Okay, so here’s what worries me. A lot.
In the most recent GOP debate, we were treated to outright prevarication. Lies. Blatant untruths. The fact that politicians of both parties will lie (this certainly isn’t the first time!) is not what concerns me; what scares the bejeezus out of me is the fact that they can do so secure in the knowledge that very few members of their target audience will know enough to know that they are lying.
Let’s take a few examples.
Take Carly Fiorina (please!). She said she wants to “bring back the warrior class — Petraeus, McChrystal, Mattis, Keane, Flynn. Every single one of these generals I know. Every one was retired early because they told President Obama things that he didn’t want to hear.”
In the real world, Petraeus left to head up the CIA, and subsequently resigned after a sex scandal. Keane served under George W. Bush, and resigned in 2003. McChrystal was ousted after Rolling Stone reported comments amounting to insubordination.
Chris Christie boasted about his relationship with Jordan’s King Hussein–“When I stand across from King Hussein of Jordan and I say to him, ‘You have a friend again sir, who will stand with you to fight this fight,’ he’ll change his mind.” Small problem: Hussein’s been dead for 16 years.
Christie also criticized Obama’s “reckless incompetence” for allowing Russia’s “recent partnership” with Syria. That “recent” partnership goes back to 1971, when the USSR established a huge warm-water navy port in Syria. It’s been there ever since.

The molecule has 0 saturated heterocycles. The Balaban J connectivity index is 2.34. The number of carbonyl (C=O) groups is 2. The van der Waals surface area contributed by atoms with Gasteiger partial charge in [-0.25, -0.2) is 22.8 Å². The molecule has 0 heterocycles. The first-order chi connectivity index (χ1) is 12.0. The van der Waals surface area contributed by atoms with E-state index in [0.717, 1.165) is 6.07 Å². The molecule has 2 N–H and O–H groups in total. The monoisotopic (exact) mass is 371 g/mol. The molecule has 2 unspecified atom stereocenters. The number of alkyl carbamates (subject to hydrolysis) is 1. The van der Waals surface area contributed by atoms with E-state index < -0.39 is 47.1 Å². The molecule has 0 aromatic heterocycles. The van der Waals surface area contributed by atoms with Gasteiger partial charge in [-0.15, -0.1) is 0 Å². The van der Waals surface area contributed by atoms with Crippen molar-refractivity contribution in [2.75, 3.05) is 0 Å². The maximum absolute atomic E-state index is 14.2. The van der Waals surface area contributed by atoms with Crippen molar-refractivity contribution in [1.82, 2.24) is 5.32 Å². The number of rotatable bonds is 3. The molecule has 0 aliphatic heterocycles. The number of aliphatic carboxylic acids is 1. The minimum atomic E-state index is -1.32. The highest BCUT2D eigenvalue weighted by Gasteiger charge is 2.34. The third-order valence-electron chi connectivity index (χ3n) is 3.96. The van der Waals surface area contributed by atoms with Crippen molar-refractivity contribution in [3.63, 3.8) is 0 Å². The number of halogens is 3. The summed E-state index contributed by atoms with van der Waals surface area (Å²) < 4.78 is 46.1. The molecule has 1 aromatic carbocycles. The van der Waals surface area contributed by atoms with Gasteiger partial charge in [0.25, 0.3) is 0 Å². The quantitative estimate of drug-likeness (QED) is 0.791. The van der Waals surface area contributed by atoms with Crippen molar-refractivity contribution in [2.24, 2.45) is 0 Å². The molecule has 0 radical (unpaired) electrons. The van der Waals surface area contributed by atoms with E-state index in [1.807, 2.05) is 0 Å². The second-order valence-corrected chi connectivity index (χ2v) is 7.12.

Several debate participants criticized the Obama administration’s “political correctness,” asserting that such “political correctness” prevented monitoring of social media and was the reason authorities missed “jihadist” postings by the female San Bernadino shooter. Except, as the head of the FBI has patiently explained, there were no such postings.
Factcheck has posted a lengthy list of GOP “misstatements,” ranging from relatively minor errors (as when Rick Santorum–who isn’t going anywhere anyway– said “10 years ago I put the sanctions on Iran’s nuclear program,” when he really sponsored a bill that largely codified existing sanctions) to more consequential assertions (for example, Lindsey Graham repeated the claim that the U.S. spends $350 billion “to buy oil from people who hate our guts,” although over a third of America’s oil imports in 2014 came from Canada, and another 9 percent from Mexico.)
A disquieting number of the misstatements made during the debate cannot fairly be labeled “lies” because those uttering them so clearly had no idea what they were talking about. (“Targeted” carpet-bombing? really?)
And therein lies the real problem. We have these embarrassingly unqualified candidates because we have large numbers of civically-illiterate citizens. People supporting Trump, Cruz, Carson, et al, apparently don’t know when they misstate facts, don’t know when proposals they are applauding (deporting 11 million Mexicans, only allowing Christian Syrians to enter the country, etc.) are impossible or unconstitutional or both.
I am convinced that the voters responding to the ignorance, nationalism and racism being delivered by the “clown car” candidates are a minority. Most Americans are better–and smarter– than that.
The question, however, is: who is more likely to vote?